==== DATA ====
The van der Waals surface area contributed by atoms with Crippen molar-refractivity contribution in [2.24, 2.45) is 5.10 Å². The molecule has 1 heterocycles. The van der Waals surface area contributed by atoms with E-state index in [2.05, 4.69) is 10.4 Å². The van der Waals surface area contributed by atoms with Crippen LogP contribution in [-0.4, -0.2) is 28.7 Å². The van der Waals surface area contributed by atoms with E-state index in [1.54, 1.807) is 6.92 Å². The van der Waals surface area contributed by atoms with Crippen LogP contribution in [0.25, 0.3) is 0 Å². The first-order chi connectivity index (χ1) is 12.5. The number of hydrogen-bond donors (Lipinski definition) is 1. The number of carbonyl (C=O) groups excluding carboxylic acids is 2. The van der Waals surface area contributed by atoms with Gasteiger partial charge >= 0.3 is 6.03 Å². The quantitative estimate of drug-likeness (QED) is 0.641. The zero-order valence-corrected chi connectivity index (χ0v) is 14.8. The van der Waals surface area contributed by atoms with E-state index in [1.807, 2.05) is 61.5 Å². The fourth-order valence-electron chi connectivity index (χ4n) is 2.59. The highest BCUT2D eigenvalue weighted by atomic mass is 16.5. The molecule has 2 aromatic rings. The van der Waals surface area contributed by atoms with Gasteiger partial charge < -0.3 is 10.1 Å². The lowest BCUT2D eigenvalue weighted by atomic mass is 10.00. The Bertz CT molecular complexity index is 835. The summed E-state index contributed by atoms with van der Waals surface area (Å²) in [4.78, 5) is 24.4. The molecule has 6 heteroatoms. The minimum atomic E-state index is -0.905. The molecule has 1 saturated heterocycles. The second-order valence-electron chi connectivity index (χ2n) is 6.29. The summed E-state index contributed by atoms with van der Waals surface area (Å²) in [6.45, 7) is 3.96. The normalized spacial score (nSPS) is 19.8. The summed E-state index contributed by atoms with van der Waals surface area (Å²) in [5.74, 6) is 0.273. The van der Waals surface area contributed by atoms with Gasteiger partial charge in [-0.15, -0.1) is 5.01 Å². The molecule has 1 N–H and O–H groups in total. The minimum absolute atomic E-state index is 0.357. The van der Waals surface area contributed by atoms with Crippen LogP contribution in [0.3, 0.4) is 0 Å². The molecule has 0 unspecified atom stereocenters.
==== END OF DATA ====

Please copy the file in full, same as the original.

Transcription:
The van der Waals surface area contributed by atoms with Crippen molar-refractivity contribution in [2.24, 2.45) is 5.10 Å². The molecule has 1 heterocycles. The van der Waals surface area contributed by atoms with E-state index in [2.05, 4.69) is 10.4 Å². The van der Waals surface area contributed by atoms with Crippen LogP contribution in [-0.4, -0.2) is 28.7 Å². The van der Waals surface area contributed by atoms with E-state index in [1.54, 1.807) is 6.92 Å². The van der Waals surface area contributed by atoms with Crippen LogP contribution in [0.25, 0.3) is 0 Å². The first-order chi connectivity index (χ1) is 12.5. The number of hydrogen-bond donors (Lipinski definition) is 1. The number of carbonyl (C=O) groups excluding carboxylic acids is 2. The van der Waals surface area contributed by atoms with Gasteiger partial charge >= 0.3 is 6.03 Å². The quantitative estimate of drug-likeness (QED) is 0.641. The zero-order valence-corrected chi connectivity index (χ0v) is 14.8. The van der Waals surface area contributed by atoms with E-state index in [1.807, 2.05) is 61.5 Å². The fourth-order valence-electron chi connectivity index (χ4n) is 2.59. The highest BCUT2D eigenvalue weighted by atomic mass is 16.5. The molecule has 2 aromatic rings. The van der Waals surface area contributed by atoms with Gasteiger partial charge < -0.3 is 10.1 Å². The lowest BCUT2D eigenvalue weighted by atomic mass is 10.00. The Bertz CT molecular complexity index is 835. The summed E-state index contributed by atoms with van der Waals surface area (Å²) in [4.78, 5) is 24.4. The molecule has 6 heteroatoms. The minimum atomic E-state index is -0.905. The molecule has 1 saturated heterocycles. The second-order valence-electron chi connectivity index (χ2n) is 6.29. The summed E-state index contributed by atoms with van der Waals surface area (Å²) in [6.45, 7) is 3.96. The normalized spacial score (nSPS) is 19.8. The summed E-state index contributed by atoms with van der Waals surface area (Å²) in [5.74, 6) is 0.273. The van der Waals surface area contributed by atoms with Gasteiger partial charge in [-0.15, -0.1) is 5.01 Å². The molecule has 1 N–H and O–H groups in total. The minimum absolute atomic E-state index is 0.357. The van der Waals surface area contributed by atoms with Crippen LogP contribution in [0.3, 0.4) is 0 Å². The molecule has 0 unspecified atom stereocenters.